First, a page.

The devil is in the details: What you know may be just as important as what you don’t.
Op-Ed: Are consumers, social media and questionable regulations undermining food science? You be the judge.
The Federal Food, Drug, and Cosmetic Act of 1938 defines both food additives and food contact substances.
There are many benefits for both the equipment fabricator and processor when they participate in the development and use of standards of hygienic design principles.
The U.S. Food and Drug Administration has now provided guidance and endorsed training regarding compliance. The ball is now in the court of food facilities to comply with the Food Safety Modernization Act (FSMA).
Will labeling of a genetically modified organism (GMO) on a food package really provide useful information?
Since the regulation of genetically modified organisms in food was first established in the early 1990s in major regions of the world, countries have gone through an evolution of their own rules over the years.
It is important for manufacturers of organic or clean-label products to select packaging that helps them deliver on brand promises of purity.
The call for supply chain transparency represents many opportunities for those seeking to evolve along with the consumer, and not only meet but even exceed their expectations.
The need for traceability in the seafood sector is now widely recognized. Major seafood import markets have introduced traceability components to their import regulations in recent years.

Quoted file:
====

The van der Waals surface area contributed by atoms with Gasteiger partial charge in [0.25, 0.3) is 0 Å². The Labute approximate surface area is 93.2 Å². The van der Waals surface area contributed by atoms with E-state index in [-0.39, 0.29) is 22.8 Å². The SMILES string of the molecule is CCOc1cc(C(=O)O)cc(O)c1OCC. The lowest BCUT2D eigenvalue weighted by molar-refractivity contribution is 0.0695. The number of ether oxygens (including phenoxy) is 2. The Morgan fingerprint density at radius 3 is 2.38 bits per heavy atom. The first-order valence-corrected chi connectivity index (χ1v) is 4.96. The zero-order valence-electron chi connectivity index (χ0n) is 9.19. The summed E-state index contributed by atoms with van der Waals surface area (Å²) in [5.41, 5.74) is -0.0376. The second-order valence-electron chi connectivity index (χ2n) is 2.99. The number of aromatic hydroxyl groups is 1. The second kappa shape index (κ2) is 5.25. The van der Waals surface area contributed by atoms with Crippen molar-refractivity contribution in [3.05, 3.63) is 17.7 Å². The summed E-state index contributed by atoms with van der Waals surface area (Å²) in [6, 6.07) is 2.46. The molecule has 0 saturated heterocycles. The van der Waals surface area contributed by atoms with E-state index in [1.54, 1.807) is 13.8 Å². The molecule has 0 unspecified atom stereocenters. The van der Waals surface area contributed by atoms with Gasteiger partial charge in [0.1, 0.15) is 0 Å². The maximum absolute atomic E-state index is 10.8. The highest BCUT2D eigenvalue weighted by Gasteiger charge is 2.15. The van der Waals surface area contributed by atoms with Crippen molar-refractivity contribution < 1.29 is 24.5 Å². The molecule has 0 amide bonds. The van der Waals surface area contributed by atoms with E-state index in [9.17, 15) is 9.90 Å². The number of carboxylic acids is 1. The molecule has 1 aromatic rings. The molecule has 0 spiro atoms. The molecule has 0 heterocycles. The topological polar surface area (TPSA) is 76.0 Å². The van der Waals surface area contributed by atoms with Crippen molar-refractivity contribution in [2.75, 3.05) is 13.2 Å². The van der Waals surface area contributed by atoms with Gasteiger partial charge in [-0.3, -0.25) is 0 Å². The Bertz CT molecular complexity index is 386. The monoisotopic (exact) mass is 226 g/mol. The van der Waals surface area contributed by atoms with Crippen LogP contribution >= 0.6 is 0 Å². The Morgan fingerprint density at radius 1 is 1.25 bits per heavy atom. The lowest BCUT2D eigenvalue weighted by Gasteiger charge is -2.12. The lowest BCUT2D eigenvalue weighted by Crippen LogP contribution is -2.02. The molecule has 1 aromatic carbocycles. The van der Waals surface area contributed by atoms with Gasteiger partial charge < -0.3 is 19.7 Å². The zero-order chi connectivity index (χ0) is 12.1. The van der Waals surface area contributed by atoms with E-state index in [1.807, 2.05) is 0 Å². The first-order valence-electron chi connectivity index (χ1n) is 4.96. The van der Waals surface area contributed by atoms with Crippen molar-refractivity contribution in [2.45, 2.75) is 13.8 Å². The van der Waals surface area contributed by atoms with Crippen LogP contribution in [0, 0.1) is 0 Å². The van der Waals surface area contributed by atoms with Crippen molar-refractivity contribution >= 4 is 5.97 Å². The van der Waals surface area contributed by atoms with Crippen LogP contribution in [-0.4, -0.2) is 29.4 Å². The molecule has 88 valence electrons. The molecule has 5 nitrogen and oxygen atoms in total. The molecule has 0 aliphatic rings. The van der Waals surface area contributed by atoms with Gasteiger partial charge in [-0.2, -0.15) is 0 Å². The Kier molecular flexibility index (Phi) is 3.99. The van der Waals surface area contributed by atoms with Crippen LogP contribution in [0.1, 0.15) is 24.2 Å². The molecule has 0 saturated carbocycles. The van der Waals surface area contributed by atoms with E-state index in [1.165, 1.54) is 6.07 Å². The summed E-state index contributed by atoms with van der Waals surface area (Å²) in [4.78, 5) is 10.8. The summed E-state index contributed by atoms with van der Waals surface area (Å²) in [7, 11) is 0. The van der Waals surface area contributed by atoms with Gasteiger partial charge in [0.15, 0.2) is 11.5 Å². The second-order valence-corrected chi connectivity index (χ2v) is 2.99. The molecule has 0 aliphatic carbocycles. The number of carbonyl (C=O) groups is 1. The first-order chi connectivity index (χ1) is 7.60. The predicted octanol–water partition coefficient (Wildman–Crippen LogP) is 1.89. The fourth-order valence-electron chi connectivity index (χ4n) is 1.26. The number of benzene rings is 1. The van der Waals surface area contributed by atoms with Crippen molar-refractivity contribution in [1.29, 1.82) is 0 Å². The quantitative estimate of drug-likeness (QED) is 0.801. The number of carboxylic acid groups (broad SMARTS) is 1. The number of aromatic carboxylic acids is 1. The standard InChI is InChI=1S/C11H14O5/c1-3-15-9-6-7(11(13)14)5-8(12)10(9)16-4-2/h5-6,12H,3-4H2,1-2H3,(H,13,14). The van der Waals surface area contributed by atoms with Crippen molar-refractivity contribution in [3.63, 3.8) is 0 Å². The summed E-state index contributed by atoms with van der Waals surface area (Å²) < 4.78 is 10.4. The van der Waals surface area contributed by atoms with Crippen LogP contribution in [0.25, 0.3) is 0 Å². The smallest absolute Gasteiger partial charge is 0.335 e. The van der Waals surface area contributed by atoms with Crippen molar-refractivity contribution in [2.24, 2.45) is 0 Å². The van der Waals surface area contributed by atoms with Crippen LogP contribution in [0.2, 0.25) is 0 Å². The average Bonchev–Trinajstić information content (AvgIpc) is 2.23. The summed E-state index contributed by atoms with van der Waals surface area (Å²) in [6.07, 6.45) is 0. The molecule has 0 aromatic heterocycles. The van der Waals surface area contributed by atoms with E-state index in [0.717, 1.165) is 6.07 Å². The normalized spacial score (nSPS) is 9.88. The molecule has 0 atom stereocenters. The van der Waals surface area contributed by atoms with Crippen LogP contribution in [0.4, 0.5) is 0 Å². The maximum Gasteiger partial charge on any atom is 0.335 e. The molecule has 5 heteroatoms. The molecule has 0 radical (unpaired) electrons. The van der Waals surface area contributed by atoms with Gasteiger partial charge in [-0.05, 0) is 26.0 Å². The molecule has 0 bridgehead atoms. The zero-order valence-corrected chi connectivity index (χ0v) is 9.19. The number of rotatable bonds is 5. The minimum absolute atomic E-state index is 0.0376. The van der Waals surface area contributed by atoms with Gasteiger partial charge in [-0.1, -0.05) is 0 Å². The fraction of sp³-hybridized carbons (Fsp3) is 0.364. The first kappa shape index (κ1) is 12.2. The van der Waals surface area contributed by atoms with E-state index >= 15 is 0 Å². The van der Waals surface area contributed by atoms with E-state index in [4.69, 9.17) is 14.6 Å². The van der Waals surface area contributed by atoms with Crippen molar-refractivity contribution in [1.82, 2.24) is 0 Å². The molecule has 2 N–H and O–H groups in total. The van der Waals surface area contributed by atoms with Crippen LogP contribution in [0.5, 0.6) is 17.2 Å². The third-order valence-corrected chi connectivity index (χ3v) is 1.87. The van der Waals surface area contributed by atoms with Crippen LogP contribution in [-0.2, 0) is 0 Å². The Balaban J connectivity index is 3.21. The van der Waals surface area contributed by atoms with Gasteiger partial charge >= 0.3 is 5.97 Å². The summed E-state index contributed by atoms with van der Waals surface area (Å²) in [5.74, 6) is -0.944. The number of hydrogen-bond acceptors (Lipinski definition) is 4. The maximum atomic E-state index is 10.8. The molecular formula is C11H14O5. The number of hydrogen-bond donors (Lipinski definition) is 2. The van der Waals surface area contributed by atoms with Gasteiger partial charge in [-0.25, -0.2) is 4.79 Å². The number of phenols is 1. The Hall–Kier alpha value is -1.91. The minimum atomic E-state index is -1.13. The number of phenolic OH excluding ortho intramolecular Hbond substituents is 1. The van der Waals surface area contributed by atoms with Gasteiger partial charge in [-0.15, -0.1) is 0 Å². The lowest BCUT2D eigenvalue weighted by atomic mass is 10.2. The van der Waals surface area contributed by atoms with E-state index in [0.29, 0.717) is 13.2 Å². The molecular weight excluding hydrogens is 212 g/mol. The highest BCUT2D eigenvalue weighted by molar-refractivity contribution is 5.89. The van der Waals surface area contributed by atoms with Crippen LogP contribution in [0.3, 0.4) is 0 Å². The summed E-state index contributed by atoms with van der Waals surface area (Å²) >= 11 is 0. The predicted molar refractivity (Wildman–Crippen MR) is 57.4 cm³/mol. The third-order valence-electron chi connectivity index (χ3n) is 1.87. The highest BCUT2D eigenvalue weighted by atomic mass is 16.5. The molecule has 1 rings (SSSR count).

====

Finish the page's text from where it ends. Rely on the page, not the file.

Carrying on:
The regulation of genetically modified organisms in food has gone through an evolution of its own over the years.
What the term “natural” means on your food product label: What is your liability?
The new China Food Safety Law is expected to improve the quality of food products and instill public confidence in the Chinese food industry.
While FDA continues to use this standard for assessing the safety of food packaging materials, changes are taking place.
Rules for the Sanitary Transportation of Human and Animal Food still represent a significant and comprehensive change to how food will reach consumers.
The Menu Labeling Rule specifies that the nutritional information be displayed next to the name or price.
Food companies must be wary of a new focus by the U.S. Department of Justice on food-related cases as increases in the risks and costs of producing food are on the horizon.
The year 2015 was the first year that Food Safety Magazine embarked on a seemingly impossible feat—to track every single food product recall announced in the U.S. and Canada. Here's a look back at the year.
Inconsistent government regulations confound food safety issues surrounding sushi. Fish quality and rice acidification affect the safety of the popular Japanese cuisine.
The final FSMA regulations on preventive controls for human food are published—what does it mean for your company?